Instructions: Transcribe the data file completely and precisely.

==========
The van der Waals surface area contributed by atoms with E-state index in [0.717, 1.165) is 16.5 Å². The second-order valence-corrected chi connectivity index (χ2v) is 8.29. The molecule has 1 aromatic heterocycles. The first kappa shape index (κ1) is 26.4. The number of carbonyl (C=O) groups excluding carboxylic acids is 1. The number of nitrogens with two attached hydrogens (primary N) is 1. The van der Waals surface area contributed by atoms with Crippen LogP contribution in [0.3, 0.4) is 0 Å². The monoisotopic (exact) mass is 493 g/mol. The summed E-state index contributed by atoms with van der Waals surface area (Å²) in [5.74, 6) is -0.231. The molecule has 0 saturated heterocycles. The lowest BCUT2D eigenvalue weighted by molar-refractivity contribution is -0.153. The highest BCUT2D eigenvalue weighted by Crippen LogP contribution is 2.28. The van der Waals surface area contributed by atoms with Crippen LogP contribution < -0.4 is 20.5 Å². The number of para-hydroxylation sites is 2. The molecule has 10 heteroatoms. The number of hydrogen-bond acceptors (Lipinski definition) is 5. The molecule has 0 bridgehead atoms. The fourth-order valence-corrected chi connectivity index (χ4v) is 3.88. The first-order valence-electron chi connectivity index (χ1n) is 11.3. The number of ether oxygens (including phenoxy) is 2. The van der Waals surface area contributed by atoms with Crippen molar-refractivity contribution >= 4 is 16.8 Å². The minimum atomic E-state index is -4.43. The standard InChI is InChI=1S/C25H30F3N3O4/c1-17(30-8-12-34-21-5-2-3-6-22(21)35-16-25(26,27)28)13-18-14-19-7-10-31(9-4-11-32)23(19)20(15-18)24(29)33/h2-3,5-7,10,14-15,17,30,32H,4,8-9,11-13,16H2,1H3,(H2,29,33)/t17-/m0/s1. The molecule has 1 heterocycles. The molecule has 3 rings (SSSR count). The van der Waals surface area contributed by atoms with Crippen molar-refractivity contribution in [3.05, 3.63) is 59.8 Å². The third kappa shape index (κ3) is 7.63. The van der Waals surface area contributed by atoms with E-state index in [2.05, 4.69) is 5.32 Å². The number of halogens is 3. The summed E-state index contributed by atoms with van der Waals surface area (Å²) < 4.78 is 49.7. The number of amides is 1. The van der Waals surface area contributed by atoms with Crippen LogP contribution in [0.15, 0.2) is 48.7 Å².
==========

The van der Waals surface area contributed by atoms with E-state index in [0.717, 1.165) is 16.5 Å². The second-order valence-corrected chi connectivity index (χ2v) is 8.29. The molecule has 1 aromatic heterocycles. The first kappa shape index (κ1) is 26.4. The number of carbonyl (C=O) groups excluding carboxylic acids is 1. The number of nitrogens with two attached hydrogens (primary N) is 1. The van der Waals surface area contributed by atoms with Crippen LogP contribution in [0.3, 0.4) is 0 Å². The monoisotopic (exact) mass is 493 g/mol. The summed E-state index contributed by atoms with van der Waals surface area (Å²) in [5.74, 6) is -0.231. The molecule has 0 saturated heterocycles. The lowest BCUT2D eigenvalue weighted by molar-refractivity contribution is -0.153. The highest BCUT2D eigenvalue weighted by Crippen LogP contribution is 2.28. The van der Waals surface area contributed by atoms with Crippen LogP contribution < -0.4 is 20.5 Å². The number of para-hydroxylation sites is 2. The molecule has 10 heteroatoms. The number of hydrogen-bond acceptors (Lipinski definition) is 5. The molecule has 0 bridgehead atoms. The fourth-order valence-corrected chi connectivity index (χ4v) is 3.88. The first-order valence-electron chi connectivity index (χ1n) is 11.3. The number of ether oxygens (including phenoxy) is 2. The van der Waals surface area contributed by atoms with Crippen molar-refractivity contribution >= 4 is 16.8 Å². The minimum atomic E-state index is -4.43. The standard InChI is InChI=1S/C25H30F3N3O4/c1-17(30-8-12-34-21-5-2-3-6-22(21)35-16-25(26,27)28)13-18-14-19-7-10-31(9-4-11-32)23(19)20(15-18)24(29)33/h2-3,5-7,10,14-15,17,30,32H,4,8-9,11-13,16H2,1H3,(H2,29,33)/t17-/m0/s1. The molecule has 1 heterocycles. The molecule has 3 rings (SSSR count). The van der Waals surface area contributed by atoms with Crippen molar-refractivity contribution in [3.05, 3.63) is 59.8 Å². The third kappa shape index (κ3) is 7.63. The van der Waals surface area contributed by atoms with E-state index in [2.05, 4.69) is 5.32 Å². The number of halogens is 3. The summed E-state index contributed by atoms with van der Waals surface area (Å²) < 4.78 is 49.7. The number of amides is 1. The van der Waals surface area contributed by atoms with Crippen LogP contribution in [0.15, 0.2) is 48.7 Å².